The Brewers have already hit three homers in three innings off Bronson Arroyo, with Prince Fielder going deep in the second and Mark Kotsay and Ryan Braun delivering back-to-back shots in the third. That makes 43 homers allowed by Arroyo this season.
Arroyo is now tied for sixth on the all-time single-season homers allowed list:
1. Bert Blyleven: 50 (271 2/3 IP, 1986 Twins)
2. Jose Lima: 48 (196 1/3 IP, 2000 Astros)
3. Bert Blyleven: 46 (267 IP, 1987 Twins)
3. Robin Roberts: 46 (297 1/3 IP, 1956 Phillies)
5. Jamie Moyer: 44 (202 IP, 2004 Mariners)
6. Bronson Arroyo: 43 (178 2/3 IP, 2011 Reds)
6. Eric Milton: 43 (201 IP, 2004 Phillies)
6. Pedro Ramos: 43 (231 IP, 1957 Senators)
9. Denny McLain: 42 (264 1/3 IP, 1966 Tigers)
10. Rick Helling: 41 (219 1/3 IP, 1999 Rangers)
10. Phil Niekro: 41 (342 IP, 1979 Braves)
10. Robin Roberts: 41 (305 IP, 1955 Phillies)
Blyleven (in both cases), Niekro, Helling and Roberts (in the latter case) all had good seasons while giving up all those homers. Arroyo’s season, though, is right there with Lima’s for the worst on the list. Lima was 7-16 with a 6.65 ERA in a high-offense era. Arroyo has a 5.39 ERA at the moment.
On a per-inning bases, Lima’s 2000 season above is the only one that ranks above Arroyo as far as home run rate. Arroyo is giving up .241 homers per inning. Lima allowed .244.
Update: Arroyo stayed in until the seventh and gave up one more homer, that to George Kottaras. It gave him 44 for the season, leaving him tied for fifth place all-time.
Per ESPN’s Jesse Rogers, Jake Arrieta‘s agent Scott Boras says they’ll discuss a potential contract extension with the Cubs when they meet in January to hammer out arbitration figures.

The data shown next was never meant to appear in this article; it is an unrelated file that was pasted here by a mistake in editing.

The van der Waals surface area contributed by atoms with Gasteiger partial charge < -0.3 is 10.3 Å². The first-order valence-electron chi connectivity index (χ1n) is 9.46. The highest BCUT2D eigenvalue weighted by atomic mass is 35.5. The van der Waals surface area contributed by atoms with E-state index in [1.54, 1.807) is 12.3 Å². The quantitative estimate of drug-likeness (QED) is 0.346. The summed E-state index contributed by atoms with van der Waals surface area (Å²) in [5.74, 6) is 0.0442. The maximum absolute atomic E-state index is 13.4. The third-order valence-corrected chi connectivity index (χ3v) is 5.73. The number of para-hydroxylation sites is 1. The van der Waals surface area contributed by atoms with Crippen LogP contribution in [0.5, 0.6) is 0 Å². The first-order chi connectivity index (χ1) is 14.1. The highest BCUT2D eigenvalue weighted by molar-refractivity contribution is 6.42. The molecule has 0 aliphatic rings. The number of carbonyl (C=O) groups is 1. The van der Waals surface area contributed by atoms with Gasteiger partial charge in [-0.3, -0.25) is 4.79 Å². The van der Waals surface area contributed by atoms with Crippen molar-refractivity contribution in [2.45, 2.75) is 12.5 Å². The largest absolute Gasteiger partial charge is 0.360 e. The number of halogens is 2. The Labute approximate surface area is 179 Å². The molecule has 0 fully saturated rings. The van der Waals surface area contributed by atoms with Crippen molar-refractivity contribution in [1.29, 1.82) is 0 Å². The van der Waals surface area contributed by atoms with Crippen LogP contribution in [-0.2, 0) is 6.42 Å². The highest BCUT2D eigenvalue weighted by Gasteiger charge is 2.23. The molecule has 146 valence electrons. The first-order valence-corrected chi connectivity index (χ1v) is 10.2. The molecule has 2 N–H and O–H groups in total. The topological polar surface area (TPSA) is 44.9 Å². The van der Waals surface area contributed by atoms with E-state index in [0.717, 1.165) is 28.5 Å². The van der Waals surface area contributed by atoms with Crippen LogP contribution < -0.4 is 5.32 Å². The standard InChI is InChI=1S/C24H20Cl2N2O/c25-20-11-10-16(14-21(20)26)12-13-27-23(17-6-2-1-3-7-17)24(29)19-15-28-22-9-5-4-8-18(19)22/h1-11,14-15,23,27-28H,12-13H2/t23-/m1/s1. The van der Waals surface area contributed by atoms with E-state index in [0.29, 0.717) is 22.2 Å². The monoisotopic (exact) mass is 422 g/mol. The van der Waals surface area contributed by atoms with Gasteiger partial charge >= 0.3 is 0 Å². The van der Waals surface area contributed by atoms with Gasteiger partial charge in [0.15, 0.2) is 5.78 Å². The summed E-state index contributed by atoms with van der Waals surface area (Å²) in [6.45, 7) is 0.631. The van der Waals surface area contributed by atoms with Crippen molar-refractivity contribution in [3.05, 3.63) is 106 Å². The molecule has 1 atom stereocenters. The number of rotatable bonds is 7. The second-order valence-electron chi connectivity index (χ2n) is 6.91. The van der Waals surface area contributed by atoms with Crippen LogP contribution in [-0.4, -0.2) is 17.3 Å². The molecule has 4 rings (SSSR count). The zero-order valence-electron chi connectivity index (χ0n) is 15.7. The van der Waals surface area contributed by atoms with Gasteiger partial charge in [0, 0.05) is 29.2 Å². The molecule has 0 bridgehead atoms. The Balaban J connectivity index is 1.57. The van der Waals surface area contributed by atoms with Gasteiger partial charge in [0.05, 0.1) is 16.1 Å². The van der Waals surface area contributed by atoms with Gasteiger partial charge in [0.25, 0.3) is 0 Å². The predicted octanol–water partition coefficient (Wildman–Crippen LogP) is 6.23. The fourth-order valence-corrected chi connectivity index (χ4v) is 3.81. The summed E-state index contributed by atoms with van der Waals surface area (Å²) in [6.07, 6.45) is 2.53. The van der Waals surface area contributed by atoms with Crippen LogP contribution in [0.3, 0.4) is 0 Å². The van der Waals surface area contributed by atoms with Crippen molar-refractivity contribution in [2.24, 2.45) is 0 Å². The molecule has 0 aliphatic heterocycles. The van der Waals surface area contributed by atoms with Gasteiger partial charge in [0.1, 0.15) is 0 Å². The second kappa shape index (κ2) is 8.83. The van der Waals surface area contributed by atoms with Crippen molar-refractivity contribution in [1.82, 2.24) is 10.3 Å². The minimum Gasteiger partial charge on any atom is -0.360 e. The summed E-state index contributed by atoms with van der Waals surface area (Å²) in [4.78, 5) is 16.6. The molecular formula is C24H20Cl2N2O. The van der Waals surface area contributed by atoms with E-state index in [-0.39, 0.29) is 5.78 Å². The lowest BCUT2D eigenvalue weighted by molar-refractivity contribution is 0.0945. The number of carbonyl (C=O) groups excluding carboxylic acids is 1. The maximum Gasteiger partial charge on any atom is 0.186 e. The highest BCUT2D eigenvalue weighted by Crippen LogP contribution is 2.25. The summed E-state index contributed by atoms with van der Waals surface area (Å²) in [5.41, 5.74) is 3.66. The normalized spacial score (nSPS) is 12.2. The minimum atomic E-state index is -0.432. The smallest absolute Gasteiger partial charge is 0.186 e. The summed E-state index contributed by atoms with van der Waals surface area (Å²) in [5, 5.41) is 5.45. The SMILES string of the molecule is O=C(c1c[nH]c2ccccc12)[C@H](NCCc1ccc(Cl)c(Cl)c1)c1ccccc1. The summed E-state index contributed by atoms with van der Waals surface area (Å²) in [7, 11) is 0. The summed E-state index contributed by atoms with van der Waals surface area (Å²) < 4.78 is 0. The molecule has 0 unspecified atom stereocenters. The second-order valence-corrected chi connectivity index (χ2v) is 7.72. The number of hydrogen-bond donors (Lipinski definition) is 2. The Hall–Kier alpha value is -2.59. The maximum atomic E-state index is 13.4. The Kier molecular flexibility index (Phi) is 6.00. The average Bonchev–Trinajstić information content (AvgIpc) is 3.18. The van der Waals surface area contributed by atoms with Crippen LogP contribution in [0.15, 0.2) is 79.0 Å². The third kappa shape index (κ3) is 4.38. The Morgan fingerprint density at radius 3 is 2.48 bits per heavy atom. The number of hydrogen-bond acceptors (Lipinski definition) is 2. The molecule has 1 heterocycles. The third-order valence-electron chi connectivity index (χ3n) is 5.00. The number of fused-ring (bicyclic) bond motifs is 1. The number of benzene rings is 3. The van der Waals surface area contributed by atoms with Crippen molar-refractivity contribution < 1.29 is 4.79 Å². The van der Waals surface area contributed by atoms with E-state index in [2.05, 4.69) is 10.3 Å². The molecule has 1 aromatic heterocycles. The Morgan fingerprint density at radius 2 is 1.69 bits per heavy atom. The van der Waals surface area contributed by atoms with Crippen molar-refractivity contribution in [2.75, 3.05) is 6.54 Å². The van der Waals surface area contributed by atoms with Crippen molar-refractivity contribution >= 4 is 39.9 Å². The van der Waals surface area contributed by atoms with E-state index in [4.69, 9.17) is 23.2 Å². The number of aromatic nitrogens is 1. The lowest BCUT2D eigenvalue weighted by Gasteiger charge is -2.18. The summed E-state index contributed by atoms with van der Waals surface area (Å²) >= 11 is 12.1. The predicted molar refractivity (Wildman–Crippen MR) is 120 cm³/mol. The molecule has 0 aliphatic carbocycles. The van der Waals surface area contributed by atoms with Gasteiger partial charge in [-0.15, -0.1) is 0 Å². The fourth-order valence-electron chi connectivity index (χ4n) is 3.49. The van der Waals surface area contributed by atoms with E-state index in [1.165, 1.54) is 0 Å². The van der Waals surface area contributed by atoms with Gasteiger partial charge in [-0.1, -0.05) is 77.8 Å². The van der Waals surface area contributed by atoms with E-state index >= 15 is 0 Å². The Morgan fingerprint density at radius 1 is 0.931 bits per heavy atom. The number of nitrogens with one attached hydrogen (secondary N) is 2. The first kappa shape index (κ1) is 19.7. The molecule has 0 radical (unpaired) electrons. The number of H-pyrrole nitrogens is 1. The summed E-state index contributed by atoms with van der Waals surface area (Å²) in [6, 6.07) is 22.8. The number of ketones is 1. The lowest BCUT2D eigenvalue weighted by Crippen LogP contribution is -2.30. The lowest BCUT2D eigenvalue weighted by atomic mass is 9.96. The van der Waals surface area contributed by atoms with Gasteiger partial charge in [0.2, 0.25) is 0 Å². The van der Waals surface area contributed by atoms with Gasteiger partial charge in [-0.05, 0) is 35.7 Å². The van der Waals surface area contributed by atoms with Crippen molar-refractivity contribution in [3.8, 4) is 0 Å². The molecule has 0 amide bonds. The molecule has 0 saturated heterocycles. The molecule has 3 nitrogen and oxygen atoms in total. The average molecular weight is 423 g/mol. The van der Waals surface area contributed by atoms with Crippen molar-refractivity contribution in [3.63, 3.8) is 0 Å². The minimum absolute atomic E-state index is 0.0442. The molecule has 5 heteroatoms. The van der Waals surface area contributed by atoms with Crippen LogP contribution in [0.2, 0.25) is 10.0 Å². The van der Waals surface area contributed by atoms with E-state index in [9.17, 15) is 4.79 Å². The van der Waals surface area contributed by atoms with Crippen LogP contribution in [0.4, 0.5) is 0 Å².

Arrieta, 30, is entering his third and final year of arbitration eligibility after earning $10.7 million in 2016. The right-hander followed up his Cy Young Award-winning 2015 campaign by going 18-8 with a 3.10 ERA and a 190/76 K/BB ratio in 197 1/3 innings during the regular season. Arrieta pitched well in the postseason, helping the Cubs win their first World Series since 1908.
While Boras clients tend to go to free agency, it’s not always the case. Stephen Strasburg inked a seven-year, $175 million extension with the Nationals earlier this year.
Evan Drellich of the Boston Herald reports, citing a source as well as Nikkan Sports, that reliever Koji Uehara is close to signing a one-year, $4.5 million deal with the Cubs.
Uehara, 41, finished the 2016 season with a 3.45 ERA and a 63/11 K/BB ratio over 47 innings. He missed some time in the second half with a strained right pectoral muscle. When Uehara returned from the disabled list on September 7, he tossed 11 scoreless innings with 12 strikeouts and two walks through the end of the regular season. So there’s at least some evidence, albeit in a very small sample size, that Uehara has stuff left in the tank.
The Cubs recently acquired closer Wade Davis from the Royals. Uehara would join Hector Rondon, Pedro Strop, Carl Edwards, Jr., Justin Grimm, and Mike Montgomery in what is once again a very deep bullpen.